Refers to a concept
invented by Marshall Mcluhan
, first presented and discussed in his volume Understanding Media
, in addition to appearing in several of his other works. Also became a hip
phrase for the in-the-know following the publication of Understanding Media
, as well as a useful tool for anyone who wishes to manipulate media successfully (that is, to communicate
As to the meaning of the mantra, it is widely misunderstood. Media are defined in Understanding Media as anything acting as an extension of man and his normal, unaugmented capabilities. According to Mcluhan, most messages are produced by an interaction of two elements: the medium and its content. The role of each is defined by their shared relationship; this means that every content is capable, when analyzed with respect to its relationship to another thing, to act as a medium. What is meant by "the medium is the message" is that the medium used far overshadows the content in their respective roles in producing meaning. To provide a few examples, which is often the best way to explain Mcluhan (and frequently the only way he manages to make himself comprehensible):
- The stone tools used by humans for millions of years are media. Their role as media is to extend the capabilities of the hand to produce material change in the world around their users. The way in which this primarily changes the consciousness of humanity (or, more simply put, the message) is produced not by the content, which in this case is stone, but instead by the very fact that it allows man to do things he was not able to do before he employed the medium in question.
- A car acts as a medium by extending the capacity of man to travel by foot. In a sense, this means that it extends the entire body, since the effects of travel on the human body are systemic, affecting the heart, lungs, brain, and everything else, as well. The content of the car is not what's important; It doesn't matter whether you drive a domestic or an import, the meaning is the same: instead of traveling at a maximum speed of about twenty-two miles per hour, your maximum speed is usually at the very least four times that.
- Interestingly, Mcluhan holds that light is a medium without a message! That's because light itself has no content; the message is nonexistent. It is either on or off, and that which reflects the light is a separate medium altogether.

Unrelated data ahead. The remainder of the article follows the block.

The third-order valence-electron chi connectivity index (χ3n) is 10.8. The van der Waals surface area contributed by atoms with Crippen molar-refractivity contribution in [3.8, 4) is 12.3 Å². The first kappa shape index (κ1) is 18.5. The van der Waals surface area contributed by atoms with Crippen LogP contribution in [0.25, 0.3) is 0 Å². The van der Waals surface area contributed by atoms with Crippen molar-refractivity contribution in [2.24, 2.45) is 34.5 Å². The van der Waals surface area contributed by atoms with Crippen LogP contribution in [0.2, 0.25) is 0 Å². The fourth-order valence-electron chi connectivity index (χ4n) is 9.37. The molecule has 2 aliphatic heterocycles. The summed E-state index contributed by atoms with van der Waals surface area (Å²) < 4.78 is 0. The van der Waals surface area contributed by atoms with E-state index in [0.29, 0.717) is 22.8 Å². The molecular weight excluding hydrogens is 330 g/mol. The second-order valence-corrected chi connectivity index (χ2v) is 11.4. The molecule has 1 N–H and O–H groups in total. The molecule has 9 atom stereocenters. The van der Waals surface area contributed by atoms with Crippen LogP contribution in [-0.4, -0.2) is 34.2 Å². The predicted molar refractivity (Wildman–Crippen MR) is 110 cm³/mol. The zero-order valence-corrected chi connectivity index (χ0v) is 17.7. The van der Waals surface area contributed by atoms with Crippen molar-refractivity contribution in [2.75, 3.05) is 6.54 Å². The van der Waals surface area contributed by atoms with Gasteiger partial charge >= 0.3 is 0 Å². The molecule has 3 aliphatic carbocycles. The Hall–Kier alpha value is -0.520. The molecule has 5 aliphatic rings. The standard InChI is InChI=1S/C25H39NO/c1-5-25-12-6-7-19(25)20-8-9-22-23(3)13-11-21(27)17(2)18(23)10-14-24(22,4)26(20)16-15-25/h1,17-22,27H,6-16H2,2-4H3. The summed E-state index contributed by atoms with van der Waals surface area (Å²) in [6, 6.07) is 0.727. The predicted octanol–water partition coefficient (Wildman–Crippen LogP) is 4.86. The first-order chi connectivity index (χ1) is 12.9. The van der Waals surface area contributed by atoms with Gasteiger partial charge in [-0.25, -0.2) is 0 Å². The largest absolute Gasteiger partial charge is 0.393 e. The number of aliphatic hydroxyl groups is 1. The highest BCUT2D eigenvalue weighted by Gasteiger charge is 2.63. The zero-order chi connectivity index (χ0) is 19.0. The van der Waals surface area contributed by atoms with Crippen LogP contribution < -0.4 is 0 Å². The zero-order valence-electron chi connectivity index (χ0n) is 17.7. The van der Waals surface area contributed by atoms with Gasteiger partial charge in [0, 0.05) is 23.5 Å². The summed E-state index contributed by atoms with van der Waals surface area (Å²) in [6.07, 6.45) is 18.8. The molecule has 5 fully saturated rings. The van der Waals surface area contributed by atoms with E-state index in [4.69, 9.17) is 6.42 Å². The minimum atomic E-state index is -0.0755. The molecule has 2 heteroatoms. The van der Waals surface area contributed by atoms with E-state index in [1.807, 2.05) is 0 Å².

This brings us to just why the medium is so powerful in producing meaning. To qoute Mcluhan in Understanding Media, it's because "it is the medium that shapes and controls the scale and form of human association and action" (p. 9)
Here, I'd like to play around with an example that Mcluhan himself loves so much he beats it nearly to death: the printed word as a medium. When some cultures moved to this highly visual medium, there were distinct changes in the structure and processes of the cultures with access to it. I'll follow one of many lines of analysis here, to keep things fairly simple.
The introduction of the printing press revolutionized the impact of the printed word on Western mass culture. Suddenly, literacy was available to many who before had no access to it, and the corresponding orientation towards linear thought (printed language being a distinctly linear medium) is overwhelming. Witness the corresponding movement in Renaissance art towards linear perspective, a move brought on by the new study of optics--a strong argument can be made that these resulted from the increasingly linear patterns of thought resulting from the spread of literacy.
Thus, it was the medium--the printed word--and not any single work within that medium that effected such profound change in Western culture. Or, more poetically, the medium is the message.
Error404: The Protestant Reformation would never have happened without the printing press, and that's the important thing. Bible or Beowulf, it's literacy, not Jesus, that set things in motion. People had the tools to question Christianity long before Gutenberg. People questioned Christianity long before Gutenberg. People did not publish their opinions on it before the printing press. Hence, it's not the content of the Bible (a whole 'nother showdown, given the staggering variability in that ol' text), but technology and literacy.